Crispin: What is the biggest challenge in understanding audiences as they are becoming increasingly sophisticated?
In a perfect world, you marry first-party data to distil the behavioural footprint of consumers with primary research to understand the triggers or drivers of that behaviour. First-party data alone is insufficient – knowing what people do (or did in the past) is only a starting point. And, in this environment, understanding needs, motivations, values, or goals without a clear through line into behaviour can make implementation very challenging.”
Crispin: How do you effectively research both consumers and competitors?
We typically have trackers that measure our relative performance compared to competitors across critical dimensions – brand, product, and services. Trackers help flag issues or affirm where we deliver against consumer expectations. Whenever an issue crops up in a tracker, whether it’s a decline in satisfaction or losing ground to a competitor, we can conduct targeted research to dig into the issue to understand the genesis of the issue and start to flag up opportunities to address or resolve it.”
Crispin: How do you see the entertainment insights space evolving over the next few years, and how do you intend to address these changes?
From a business perspective, one of the biggest challenges we’re facing is the volatility of the industry in the face of declining linear subscriptions and the impact on both distribution revenue and ad revenue. The industry needs to figure out how to make up for this immense revenue shortfall, which amounts to a reinvention of the Entertainment business. This requires a two-pronged approach: how do we optimise our core offerings today to continue to drive revenue and invest in content, and what new content formats, platforms, and new business areas do we need to branch into to capture the attention and hearts of younger generations?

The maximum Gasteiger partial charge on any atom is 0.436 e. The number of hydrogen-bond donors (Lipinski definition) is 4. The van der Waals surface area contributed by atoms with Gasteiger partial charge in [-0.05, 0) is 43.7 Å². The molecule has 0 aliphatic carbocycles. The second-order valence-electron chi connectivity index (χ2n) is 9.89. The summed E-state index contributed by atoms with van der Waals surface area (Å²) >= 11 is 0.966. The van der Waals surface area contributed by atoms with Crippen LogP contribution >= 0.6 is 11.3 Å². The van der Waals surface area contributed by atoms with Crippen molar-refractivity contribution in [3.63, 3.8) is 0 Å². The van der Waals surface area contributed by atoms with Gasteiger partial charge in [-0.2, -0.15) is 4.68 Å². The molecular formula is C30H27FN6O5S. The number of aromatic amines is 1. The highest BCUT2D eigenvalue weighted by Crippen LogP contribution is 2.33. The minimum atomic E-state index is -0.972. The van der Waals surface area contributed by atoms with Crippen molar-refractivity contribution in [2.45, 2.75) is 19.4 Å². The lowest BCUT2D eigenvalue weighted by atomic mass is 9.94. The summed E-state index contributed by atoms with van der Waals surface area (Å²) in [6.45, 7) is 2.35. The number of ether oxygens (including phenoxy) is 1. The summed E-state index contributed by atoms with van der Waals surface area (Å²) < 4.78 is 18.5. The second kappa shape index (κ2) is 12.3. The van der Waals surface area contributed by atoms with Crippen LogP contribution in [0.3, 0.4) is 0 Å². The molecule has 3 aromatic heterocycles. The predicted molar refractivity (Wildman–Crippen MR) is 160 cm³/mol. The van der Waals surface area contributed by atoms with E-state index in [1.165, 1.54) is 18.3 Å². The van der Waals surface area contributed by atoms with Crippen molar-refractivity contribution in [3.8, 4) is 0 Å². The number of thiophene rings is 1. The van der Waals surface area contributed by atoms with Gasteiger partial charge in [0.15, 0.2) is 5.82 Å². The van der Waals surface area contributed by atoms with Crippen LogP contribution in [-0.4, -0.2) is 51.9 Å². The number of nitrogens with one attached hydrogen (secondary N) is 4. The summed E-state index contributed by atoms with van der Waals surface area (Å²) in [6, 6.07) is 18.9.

“From a research perspective, this is exciting stuff. We need to do the right work to anticipate where consumers are heading to ensure our business evolves with changing consumer tastes, habits, and needs.”
Very often, the research we deliver seems to have a short shelf life: we conduct the work, deliver it to stakeholders, and then move on to the next study. Given this cadence, it’s not surprising that stakeholders struggle to remember and absorb output from multiple disconnected studies. Nobody benefits – we feel frustrated that the work is forgotten quickly, and stakeholders feel overwhelmed.
“One approach to mitigate this issue is to frame research as a continuous learning program wherever possible. Each new study that we initiate builds on historical research so we can connect the work together over time, providing a tapestry of information to our stakeholders. As best practice, when we launch a large-scale initiative, we conduct a foundational piece of research that acts as a topographical map. Each path uncovered by the foundational work flags up new lines of inquiry that form the basis of the next waves of research. By the time we have dug deep into all of the pathways, we deliver to the business a set of interconnected studies that deepen knowledge and drive incremental learning with staying power.”
Crispin: Like many industries, entertainment is facing consumers who are more savvy and focused on meeting their immediate needs. This has created a greater reliance on understanding consumers' behaviours, preferences, and tendencies. In turn, the insights roles for entertainment brands are largely becoming the lifeblood of developing successful content and satisfied consumers.
As Natasha explains, “One of the biggest challenges we’re facing is the volatility of the industry in the face of declining linear subscriptions and the impact on both distribution revenue and ad revenue.” Now more than ever, consumers are asking ‘how have you entertained me lately.” This is transforming the industry to anticipate content reactions in real-time in order to satisfy entertainment cravings on an ongoing basis.